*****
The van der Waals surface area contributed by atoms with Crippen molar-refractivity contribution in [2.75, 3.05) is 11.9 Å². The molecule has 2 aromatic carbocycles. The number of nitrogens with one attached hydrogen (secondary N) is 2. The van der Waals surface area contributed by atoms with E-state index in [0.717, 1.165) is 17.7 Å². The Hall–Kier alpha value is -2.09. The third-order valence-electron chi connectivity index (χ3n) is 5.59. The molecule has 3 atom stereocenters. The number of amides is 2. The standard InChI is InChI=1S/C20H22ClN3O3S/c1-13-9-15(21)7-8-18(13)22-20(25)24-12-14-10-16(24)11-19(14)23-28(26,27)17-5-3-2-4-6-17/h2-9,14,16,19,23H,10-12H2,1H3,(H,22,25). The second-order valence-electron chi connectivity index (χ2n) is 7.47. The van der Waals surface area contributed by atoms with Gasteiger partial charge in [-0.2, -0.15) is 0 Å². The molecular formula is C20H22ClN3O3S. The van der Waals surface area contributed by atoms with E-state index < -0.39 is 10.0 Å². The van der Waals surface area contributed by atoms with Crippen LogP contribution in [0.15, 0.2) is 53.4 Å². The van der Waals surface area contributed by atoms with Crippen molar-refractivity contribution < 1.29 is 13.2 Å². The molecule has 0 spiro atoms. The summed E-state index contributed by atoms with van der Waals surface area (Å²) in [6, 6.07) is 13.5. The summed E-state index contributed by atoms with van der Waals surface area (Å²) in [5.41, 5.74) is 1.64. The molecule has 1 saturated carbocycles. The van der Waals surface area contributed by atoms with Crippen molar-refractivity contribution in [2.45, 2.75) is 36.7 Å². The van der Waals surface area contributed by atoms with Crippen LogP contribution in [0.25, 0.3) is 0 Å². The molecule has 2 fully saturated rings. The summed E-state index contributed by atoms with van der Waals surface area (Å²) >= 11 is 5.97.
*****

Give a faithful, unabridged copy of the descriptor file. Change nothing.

The van der Waals surface area contributed by atoms with Crippen molar-refractivity contribution in [2.75, 3.05) is 11.9 Å². The molecule has 2 aromatic carbocycles. The number of nitrogens with one attached hydrogen (secondary N) is 2. The van der Waals surface area contributed by atoms with E-state index in [0.717, 1.165) is 17.7 Å². The Hall–Kier alpha value is -2.09. The third-order valence-electron chi connectivity index (χ3n) is 5.59. The molecule has 3 atom stereocenters. The number of amides is 2. The standard InChI is InChI=1S/C20H22ClN3O3S/c1-13-9-15(21)7-8-18(13)22-20(25)24-12-14-10-16(24)11-19(14)23-28(26,27)17-5-3-2-4-6-17/h2-9,14,16,19,23H,10-12H2,1H3,(H,22,25). The second-order valence-electron chi connectivity index (χ2n) is 7.47. The van der Waals surface area contributed by atoms with Gasteiger partial charge in [-0.2, -0.15) is 0 Å². The molecular formula is C20H22ClN3O3S. The van der Waals surface area contributed by atoms with E-state index < -0.39 is 10.0 Å². The van der Waals surface area contributed by atoms with Crippen LogP contribution in [0.15, 0.2) is 53.4 Å². The van der Waals surface area contributed by atoms with Crippen molar-refractivity contribution < 1.29 is 13.2 Å². The molecule has 0 spiro atoms. The summed E-state index contributed by atoms with van der Waals surface area (Å²) in [6, 6.07) is 13.5. The summed E-state index contributed by atoms with van der Waals surface area (Å²) in [5.41, 5.74) is 1.64. The molecule has 1 saturated carbocycles. The van der Waals surface area contributed by atoms with Crippen molar-refractivity contribution in [2.45, 2.75) is 36.7 Å². The van der Waals surface area contributed by atoms with Crippen LogP contribution in [0.25, 0.3) is 0 Å². The molecule has 2 fully saturated rings. The summed E-state index contributed by atoms with van der Waals surface area (Å²) >= 11 is 5.97.